TITUSVILLE, Fla. -- The battle of the bugs is waging, but efforts to go after breeding mosquitoes is being hampered by all the rain Central Florida has been seeing lately.

Regardless, officials are still being as proactive as they can.

  • Amid weather, Brevard officials get proactive about mosquito control
  • Goal: Knock down as many mosquito larvae as possible
  • Officials ask residents to scan properties for standing water

A Brevard Mosquito Control crew targeted a water filled ditch in a Titusville neighborhood Monday in between storms.

The goal was to knock down as many mosquito larvae as they can before the bugs grow up to be potentially big and spread disease.

It’s a good thing for Mark Hill, who spends a lot of time outdoors doing yard-work.

"They have always been out here taking care of business," Hill said.

But this year with so many frequent storms, it's been tough for crews to spray chemical larvicide from the air or the ground.

"A lot of times we wait it out, and the conditions are too bad to proceed with the spraying," said Joe Faella, Brevard Mosquito Control Director.

Crews are plugging the time gaps by pumping water into catch areas called impoundments -- filling up coastal salt marsh, ultimately preventing billions of mosquitoes from hatching.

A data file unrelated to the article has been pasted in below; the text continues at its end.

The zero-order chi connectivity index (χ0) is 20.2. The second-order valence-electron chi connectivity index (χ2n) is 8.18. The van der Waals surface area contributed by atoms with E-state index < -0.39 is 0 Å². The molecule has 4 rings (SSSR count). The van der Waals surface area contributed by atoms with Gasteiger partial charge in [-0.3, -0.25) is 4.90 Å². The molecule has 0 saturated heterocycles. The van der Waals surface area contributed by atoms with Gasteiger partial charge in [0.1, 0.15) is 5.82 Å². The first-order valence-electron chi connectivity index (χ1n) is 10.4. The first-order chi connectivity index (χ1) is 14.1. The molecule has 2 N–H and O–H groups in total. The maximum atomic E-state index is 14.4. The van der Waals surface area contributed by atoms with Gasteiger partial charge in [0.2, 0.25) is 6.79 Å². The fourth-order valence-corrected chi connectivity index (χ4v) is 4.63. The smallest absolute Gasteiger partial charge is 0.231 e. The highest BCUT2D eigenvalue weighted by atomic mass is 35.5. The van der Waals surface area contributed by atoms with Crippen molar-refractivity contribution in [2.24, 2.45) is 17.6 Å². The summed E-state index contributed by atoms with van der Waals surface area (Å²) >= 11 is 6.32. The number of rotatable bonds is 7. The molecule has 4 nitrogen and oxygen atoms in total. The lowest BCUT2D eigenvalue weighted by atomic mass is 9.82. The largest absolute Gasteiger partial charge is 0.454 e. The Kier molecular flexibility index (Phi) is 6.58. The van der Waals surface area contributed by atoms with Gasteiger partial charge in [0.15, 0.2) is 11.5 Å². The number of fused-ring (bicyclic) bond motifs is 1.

They are also using the dryer earlier in the day to spray larvicide, targeting younger mosquitoes.

"We estimate that is at least half our mosquito problem in the entire county," Faella said. "As long as we prevent those mosquitoes from laying eggs, that's a lot right there."

In the meantime the county maintains 11 chicken coops across Brevard.

They are testing for west nile, eastern equine encephalitis and zika.

As Mother Nature continues to deliver wet weather, the bug battle wages on behind the scenes.

"I haven't been bitten," brags Hill. "Whatever they are doing, they are doing a good job."

Officials ask residents to scan their properties to dump containers full of standing water out.

It only takes a week for mosquitoes to breed in them and begin to fly and bite.